Housing Finance in Kenya

Overview

This profile is also available in French here.

To download a pdf version of the full 2019 Kenya country profile, click here.

As one of the leading economies in the East African region, Kenya is viewed as an economic, commercial, financial and logistics hub in the region, offering a critical connection to the East and Central African markets.

In the recently concluded population census, the country’s population was estimated at 47.6 million in 2019, with 26.6 percent of this population residing in urban areas. The country’s urbanisation rate of 4.3 percent, mainly driven by rural-urban migration. This increase in urban population has resulted in increased pressure on urban amenities and services including water, power, sewerage systems, transport, land and housing in urban areas.

Banks are the main providers of mortgage finance in Kenya, though the bulk of mortgages is provided by a few lenders. Other critical actors in the country’s financial sector are Savings and Credit Cooperatives (SACCOs) which provide nearly 90 percent of housing finance in the country. Mortgage markets are however limited, as a result of limited supply of long-term capital, complex legal and regulatory framework and collateral requirements, insufficient credit risk information, particularly on the informal incomes, and inefficient land and property registration processes.

Housing production in the country is estimated at 50 000 units a year, which is well below the annual demand of 200 000 housing units. Housing affordability continues to be a key challenge in Kenya given the current high cost of funding and unavailability of financing, amid rising property prices.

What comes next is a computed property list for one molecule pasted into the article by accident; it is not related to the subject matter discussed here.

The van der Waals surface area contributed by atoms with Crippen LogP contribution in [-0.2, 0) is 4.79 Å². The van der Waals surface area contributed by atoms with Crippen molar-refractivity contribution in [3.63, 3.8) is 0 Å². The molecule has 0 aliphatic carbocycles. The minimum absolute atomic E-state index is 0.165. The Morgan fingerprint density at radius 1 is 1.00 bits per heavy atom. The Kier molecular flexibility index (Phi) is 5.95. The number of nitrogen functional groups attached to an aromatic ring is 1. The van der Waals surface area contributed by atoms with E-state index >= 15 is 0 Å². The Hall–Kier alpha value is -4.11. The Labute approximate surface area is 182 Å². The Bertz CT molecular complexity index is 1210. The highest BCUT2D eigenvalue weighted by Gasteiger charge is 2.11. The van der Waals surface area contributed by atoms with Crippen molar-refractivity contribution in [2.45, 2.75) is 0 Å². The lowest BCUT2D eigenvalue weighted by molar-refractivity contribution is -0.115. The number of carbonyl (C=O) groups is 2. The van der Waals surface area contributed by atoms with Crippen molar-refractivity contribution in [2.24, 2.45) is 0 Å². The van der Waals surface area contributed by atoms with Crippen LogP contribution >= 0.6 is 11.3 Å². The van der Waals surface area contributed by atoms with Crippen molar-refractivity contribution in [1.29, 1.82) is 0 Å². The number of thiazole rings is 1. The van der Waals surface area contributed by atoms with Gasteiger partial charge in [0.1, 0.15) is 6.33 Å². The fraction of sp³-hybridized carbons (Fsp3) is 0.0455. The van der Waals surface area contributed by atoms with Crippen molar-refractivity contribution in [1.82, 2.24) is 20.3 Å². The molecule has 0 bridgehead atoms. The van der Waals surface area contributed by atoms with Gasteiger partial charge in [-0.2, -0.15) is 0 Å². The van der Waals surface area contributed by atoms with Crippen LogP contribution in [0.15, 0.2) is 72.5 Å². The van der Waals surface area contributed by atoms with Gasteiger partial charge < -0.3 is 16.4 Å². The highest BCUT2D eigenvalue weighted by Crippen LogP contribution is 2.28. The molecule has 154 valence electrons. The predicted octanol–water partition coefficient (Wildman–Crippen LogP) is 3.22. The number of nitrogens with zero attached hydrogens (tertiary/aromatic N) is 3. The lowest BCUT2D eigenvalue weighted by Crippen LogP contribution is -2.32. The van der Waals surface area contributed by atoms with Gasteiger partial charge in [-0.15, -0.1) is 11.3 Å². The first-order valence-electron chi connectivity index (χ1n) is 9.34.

Affordable housing remains one of the key growth pillars for promoting long-term economic development. To achieve the goals outlined in this pillar, the Government of Kenya established the Kenya Mortgage Refinancing Company (KMRC) and the establishment of the National Housing Development Fund (NHDF). The Kenyan government is also reviewing its public-private partnership framework to enable fast-tracking of the approval processes of housing projects and to accommodate new approaches, such as joint ventures and land swaps.

It is expected that Kenya’s residential sector will continue growing on the back of an improved mortgage market following the launch of KMRC and policy and legislative support through the State’s Affordable Housing Program. Further investments in infrastructural development, particularly in the main cities, also promise to promote a more conducive environment for the housing sector to thrive.

Find out more information on the housing finance sector of Kenya, including key stakeholders, important policies and housing affordability:


Each year, CAHF publishes its Housing Finance in Africa Yearbook. The profile above is from the 2019 edition, which has up-to-date profiles for 55 African countries.

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